Well, it's your business, and advice on the Internet is worth as much as you paid for it. So don't worry, I don't take it personally if you disagree.
That being said...
No, there's no inference or implication that any WordPress configuration will scale on WP Engine.
I would humbly suggest that your entire Web site is a refutation of this assertion. Even moving beyond the copy on the home page to the fine-print "Common Questions" section of http://wpengine.com/pricing/ , there's no disclaimer or other "are there WordPress configurations that WPEngine can't scale?" fine print.
My point here isn't that you shouldn't promise scaling, it's that it's not hard to see how a mismatch could arise between your expectations (scaling is hard, customer code can make it harder) and customers' expectations (scaling is easy, WPEngine has figured it out).
Jacques complained about lack of 24/7 support, but I shouldn't have tried to reply and explain the reason for that because 'there's no crying in business'. ?????
Yes. If a customer complains about a lack of 24/7 support, you say "I'm sorry, but we're not in a position to provide that level of support at this time." And nothing else. The reason why you're not in a position to provide it is irrelevant to the customer, and risks sidetracking the conversation into a blind alley about the reasons.
It also feels a little bit like pleading for understanding -- "cut us some slack, this stuff is hard!" -- which is off-putting. Of course it's hard, that's why people pay you to do it for them.
WP Engine should vet and screen it's customers so that they must prove their code can scale before we sell them an account? ?????
I'm not suggesting that you need to give your customers a full CIA background check before bringing them on board, but you've already moved beyond just taking whatever code customers throw at you. If there's other things that need to be disallowed to ensure that WP sites work on your platform, the thing to do is to find out what those things are and add them to the blacklist.
"infinite scaling" means _exactly_ that. If you don't want people to use accepted dictionary definitions of words like "infinite", you should not use them in your marketing.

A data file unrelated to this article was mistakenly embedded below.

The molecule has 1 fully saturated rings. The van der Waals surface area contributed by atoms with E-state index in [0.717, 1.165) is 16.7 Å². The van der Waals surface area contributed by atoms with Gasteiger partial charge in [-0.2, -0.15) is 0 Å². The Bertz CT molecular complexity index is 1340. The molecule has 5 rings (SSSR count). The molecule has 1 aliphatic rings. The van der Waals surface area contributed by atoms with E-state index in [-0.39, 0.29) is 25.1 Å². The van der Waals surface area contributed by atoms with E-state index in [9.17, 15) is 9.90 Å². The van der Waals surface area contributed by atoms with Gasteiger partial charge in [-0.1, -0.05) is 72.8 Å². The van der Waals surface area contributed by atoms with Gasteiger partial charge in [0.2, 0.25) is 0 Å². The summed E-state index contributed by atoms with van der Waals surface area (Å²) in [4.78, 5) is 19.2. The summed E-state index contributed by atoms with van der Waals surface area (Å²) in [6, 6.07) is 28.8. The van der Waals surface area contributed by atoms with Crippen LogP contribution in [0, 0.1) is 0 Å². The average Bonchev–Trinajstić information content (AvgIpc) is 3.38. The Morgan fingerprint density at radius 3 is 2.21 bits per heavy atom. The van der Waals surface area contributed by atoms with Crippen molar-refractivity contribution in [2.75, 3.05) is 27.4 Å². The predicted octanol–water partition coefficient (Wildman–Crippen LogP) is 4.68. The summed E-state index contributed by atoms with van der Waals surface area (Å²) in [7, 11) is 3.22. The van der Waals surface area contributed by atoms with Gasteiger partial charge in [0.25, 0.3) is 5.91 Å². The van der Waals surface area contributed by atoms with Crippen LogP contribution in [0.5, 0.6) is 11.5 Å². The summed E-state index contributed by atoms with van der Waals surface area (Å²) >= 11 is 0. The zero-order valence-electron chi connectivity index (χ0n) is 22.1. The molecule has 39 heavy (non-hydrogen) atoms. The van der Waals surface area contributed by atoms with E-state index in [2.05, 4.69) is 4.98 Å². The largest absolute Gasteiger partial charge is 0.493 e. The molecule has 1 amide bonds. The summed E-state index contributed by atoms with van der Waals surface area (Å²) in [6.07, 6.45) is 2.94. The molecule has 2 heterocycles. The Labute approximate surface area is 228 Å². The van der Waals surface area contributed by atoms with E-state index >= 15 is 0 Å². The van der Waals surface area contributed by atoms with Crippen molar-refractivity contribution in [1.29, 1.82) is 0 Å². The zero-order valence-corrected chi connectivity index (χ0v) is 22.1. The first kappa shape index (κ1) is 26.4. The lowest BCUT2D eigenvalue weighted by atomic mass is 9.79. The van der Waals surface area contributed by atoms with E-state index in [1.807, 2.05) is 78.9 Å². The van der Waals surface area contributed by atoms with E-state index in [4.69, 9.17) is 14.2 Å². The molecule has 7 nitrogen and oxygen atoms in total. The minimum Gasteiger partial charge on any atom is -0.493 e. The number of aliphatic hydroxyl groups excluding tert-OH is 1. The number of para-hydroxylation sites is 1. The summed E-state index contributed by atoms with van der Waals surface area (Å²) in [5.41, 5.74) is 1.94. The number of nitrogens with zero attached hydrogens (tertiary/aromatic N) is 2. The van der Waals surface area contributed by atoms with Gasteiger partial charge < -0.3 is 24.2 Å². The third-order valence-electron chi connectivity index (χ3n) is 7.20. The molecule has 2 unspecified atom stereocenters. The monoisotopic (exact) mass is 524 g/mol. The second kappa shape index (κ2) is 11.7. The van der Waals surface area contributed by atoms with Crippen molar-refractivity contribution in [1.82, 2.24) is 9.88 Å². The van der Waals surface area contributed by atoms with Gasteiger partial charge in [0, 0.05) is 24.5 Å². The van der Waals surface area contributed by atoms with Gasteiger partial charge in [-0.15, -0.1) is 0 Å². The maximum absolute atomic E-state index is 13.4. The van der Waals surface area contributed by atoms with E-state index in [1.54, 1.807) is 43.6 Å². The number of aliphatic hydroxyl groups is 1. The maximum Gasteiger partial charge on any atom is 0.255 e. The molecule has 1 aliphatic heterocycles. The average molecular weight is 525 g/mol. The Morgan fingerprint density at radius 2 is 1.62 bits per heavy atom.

A few telcos here in Australia have recently lost court cases about their use of the word "infinite" in their cellphone plans/marketing, and then cutting off or charging extra to customers who "used too much". The court, rightly in my opinion, said that the meaning of the word "infinite" is clear and well known, and any claim that it included "limited, of course, by common sense" is bogus. Be careful of letting your marketing team write too much hyperbole - occasionally you'll be held legally accountable for it.
I suspect if the amount in dispute had been an order of magnitude or two larger, Jacques may well have had a strong enough case to find a no-win/no-fee lawyer to go into bat for him... I know I'd prefer not to have to explain to a judge how those first two boxes in the first column on the WPEngine homepage didn't cover all of Jacques complaints.
This comment sounds like one of those BS ISP ads where they promote "Unlimited" serviece but it's not unlimited bandwidth only an "Unlimited" connection. Or how about the cell phone providers offering "Unlimited" data where there's a star at the end and it states that you'll be throttled after 5 GB.
You have to understand the layperson won't know anything about tables etc and stating "infinitely scale" is a HUGE selling point for potential customers. If they wanted to be truthful they wouldn't say that, or they would say we CAN provide infinite scaling IF the following conditions are met.